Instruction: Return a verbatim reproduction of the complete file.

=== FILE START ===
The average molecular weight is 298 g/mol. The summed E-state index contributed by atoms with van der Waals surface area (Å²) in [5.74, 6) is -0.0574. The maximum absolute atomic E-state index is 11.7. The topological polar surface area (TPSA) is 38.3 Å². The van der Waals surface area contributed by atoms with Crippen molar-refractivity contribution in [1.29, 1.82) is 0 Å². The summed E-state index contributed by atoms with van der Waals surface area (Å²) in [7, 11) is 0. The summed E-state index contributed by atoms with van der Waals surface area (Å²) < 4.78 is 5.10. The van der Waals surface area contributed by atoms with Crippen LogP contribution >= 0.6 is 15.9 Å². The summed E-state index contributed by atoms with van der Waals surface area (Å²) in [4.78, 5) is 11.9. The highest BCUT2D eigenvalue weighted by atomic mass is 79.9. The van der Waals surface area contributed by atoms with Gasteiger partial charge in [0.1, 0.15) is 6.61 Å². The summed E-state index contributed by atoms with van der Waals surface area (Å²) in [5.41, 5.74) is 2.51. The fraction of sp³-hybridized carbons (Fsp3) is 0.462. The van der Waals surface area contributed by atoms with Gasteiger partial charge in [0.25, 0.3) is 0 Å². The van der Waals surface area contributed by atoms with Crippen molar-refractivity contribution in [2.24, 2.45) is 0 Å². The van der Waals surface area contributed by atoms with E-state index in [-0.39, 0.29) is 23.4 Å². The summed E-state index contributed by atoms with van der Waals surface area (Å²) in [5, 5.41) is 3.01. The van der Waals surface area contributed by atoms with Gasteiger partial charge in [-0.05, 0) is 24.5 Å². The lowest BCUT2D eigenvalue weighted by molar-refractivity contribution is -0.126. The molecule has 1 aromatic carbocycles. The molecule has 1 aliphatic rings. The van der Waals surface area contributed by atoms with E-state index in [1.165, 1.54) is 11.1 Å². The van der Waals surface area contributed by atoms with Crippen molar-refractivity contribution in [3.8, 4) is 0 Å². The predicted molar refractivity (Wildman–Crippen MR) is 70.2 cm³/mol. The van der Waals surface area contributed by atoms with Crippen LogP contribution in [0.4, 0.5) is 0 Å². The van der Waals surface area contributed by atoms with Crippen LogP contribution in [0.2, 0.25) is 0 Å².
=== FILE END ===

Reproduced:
The average molecular weight is 298 g/mol. The summed E-state index contributed by atoms with van der Waals surface area (Å²) in [5.74, 6) is -0.0574. The maximum absolute atomic E-state index is 11.7. The topological polar surface area (TPSA) is 38.3 Å². The van der Waals surface area contributed by atoms with Crippen molar-refractivity contribution in [1.29, 1.82) is 0 Å². The summed E-state index contributed by atoms with van der Waals surface area (Å²) in [7, 11) is 0. The summed E-state index contributed by atoms with van der Waals surface area (Å²) < 4.78 is 5.10. The van der Waals surface area contributed by atoms with Crippen LogP contribution >= 0.6 is 15.9 Å². The summed E-state index contributed by atoms with van der Waals surface area (Å²) in [4.78, 5) is 11.9. The highest BCUT2D eigenvalue weighted by atomic mass is 79.9. The van der Waals surface area contributed by atoms with Gasteiger partial charge in [0.1, 0.15) is 6.61 Å². The summed E-state index contributed by atoms with van der Waals surface area (Å²) in [5.41, 5.74) is 2.51. The fraction of sp³-hybridized carbons (Fsp3) is 0.462. The van der Waals surface area contributed by atoms with Gasteiger partial charge in [0.25, 0.3) is 0 Å². The van der Waals surface area contributed by atoms with Crippen molar-refractivity contribution in [2.24, 2.45) is 0 Å². The van der Waals surface area contributed by atoms with E-state index in [-0.39, 0.29) is 23.4 Å². The summed E-state index contributed by atoms with van der Waals surface area (Å²) in [5, 5.41) is 3.01. The van der Waals surface area contributed by atoms with Gasteiger partial charge in [-0.05, 0) is 24.5 Å². The lowest BCUT2D eigenvalue weighted by molar-refractivity contribution is -0.126. The molecule has 1 aromatic carbocycles. The molecule has 1 aliphatic rings. The van der Waals surface area contributed by atoms with E-state index in [1.165, 1.54) is 11.1 Å². The van der Waals surface area contributed by atoms with Crippen molar-refractivity contribution in [3.8, 4) is 0 Å². The predicted molar refractivity (Wildman–Crippen MR) is 70.2 cm³/mol. The van der Waals surface area contributed by atoms with Crippen LogP contribution in [0.4, 0.5) is 0 Å². The van der Waals surface area contributed by atoms with Crippen LogP contribution in [0.2, 0.25) is 0 Å².